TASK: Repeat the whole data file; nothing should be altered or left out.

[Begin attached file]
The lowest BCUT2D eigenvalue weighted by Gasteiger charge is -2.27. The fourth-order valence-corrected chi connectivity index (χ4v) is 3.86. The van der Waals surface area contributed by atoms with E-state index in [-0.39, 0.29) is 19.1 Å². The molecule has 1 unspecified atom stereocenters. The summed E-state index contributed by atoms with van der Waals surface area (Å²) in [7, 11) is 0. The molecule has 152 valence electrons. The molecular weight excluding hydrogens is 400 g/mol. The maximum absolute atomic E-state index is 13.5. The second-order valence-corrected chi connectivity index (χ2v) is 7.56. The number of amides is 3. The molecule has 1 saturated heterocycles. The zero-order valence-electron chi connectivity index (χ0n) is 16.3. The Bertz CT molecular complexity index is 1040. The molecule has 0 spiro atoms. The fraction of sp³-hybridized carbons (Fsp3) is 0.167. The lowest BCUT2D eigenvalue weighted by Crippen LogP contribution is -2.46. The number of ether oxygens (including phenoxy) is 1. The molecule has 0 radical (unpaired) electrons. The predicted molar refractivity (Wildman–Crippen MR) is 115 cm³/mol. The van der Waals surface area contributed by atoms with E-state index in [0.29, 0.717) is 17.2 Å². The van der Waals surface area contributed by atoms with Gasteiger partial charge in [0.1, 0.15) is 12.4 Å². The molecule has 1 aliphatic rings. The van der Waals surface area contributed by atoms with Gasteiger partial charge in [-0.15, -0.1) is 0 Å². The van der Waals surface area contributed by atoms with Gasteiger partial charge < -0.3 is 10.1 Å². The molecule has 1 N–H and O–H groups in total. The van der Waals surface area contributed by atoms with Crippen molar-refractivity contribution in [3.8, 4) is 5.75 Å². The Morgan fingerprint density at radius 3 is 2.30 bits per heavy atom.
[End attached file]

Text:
The lowest BCUT2D eigenvalue weighted by Gasteiger charge is -2.27. The fourth-order valence-corrected chi connectivity index (χ4v) is 3.86. The van der Waals surface area contributed by atoms with E-state index in [-0.39, 0.29) is 19.1 Å². The molecule has 1 unspecified atom stereocenters. The summed E-state index contributed by atoms with van der Waals surface area (Å²) in [7, 11) is 0. The molecule has 152 valence electrons. The molecular weight excluding hydrogens is 400 g/mol. The maximum absolute atomic E-state index is 13.5. The second-order valence-corrected chi connectivity index (χ2v) is 7.56. The number of amides is 3. The molecule has 1 saturated heterocycles. The zero-order valence-electron chi connectivity index (χ0n) is 16.3. The Bertz CT molecular complexity index is 1040. The molecule has 0 spiro atoms. The fraction of sp³-hybridized carbons (Fsp3) is 0.167. The lowest BCUT2D eigenvalue weighted by Crippen LogP contribution is -2.46. The number of ether oxygens (including phenoxy) is 1. The molecule has 0 radical (unpaired) electrons. The predicted molar refractivity (Wildman–Crippen MR) is 115 cm³/mol. The van der Waals surface area contributed by atoms with E-state index in [0.29, 0.717) is 17.2 Å². The van der Waals surface area contributed by atoms with Gasteiger partial charge in [0.1, 0.15) is 12.4 Å². The molecule has 1 aliphatic rings. The van der Waals surface area contributed by atoms with Gasteiger partial charge in [-0.15, -0.1) is 0 Å². The van der Waals surface area contributed by atoms with Gasteiger partial charge < -0.3 is 10.1 Å². The molecule has 1 N–H and O–H groups in total. The van der Waals surface area contributed by atoms with Crippen molar-refractivity contribution in [3.8, 4) is 5.75 Å². The Morgan fingerprint density at radius 3 is 2.30 bits per heavy atom.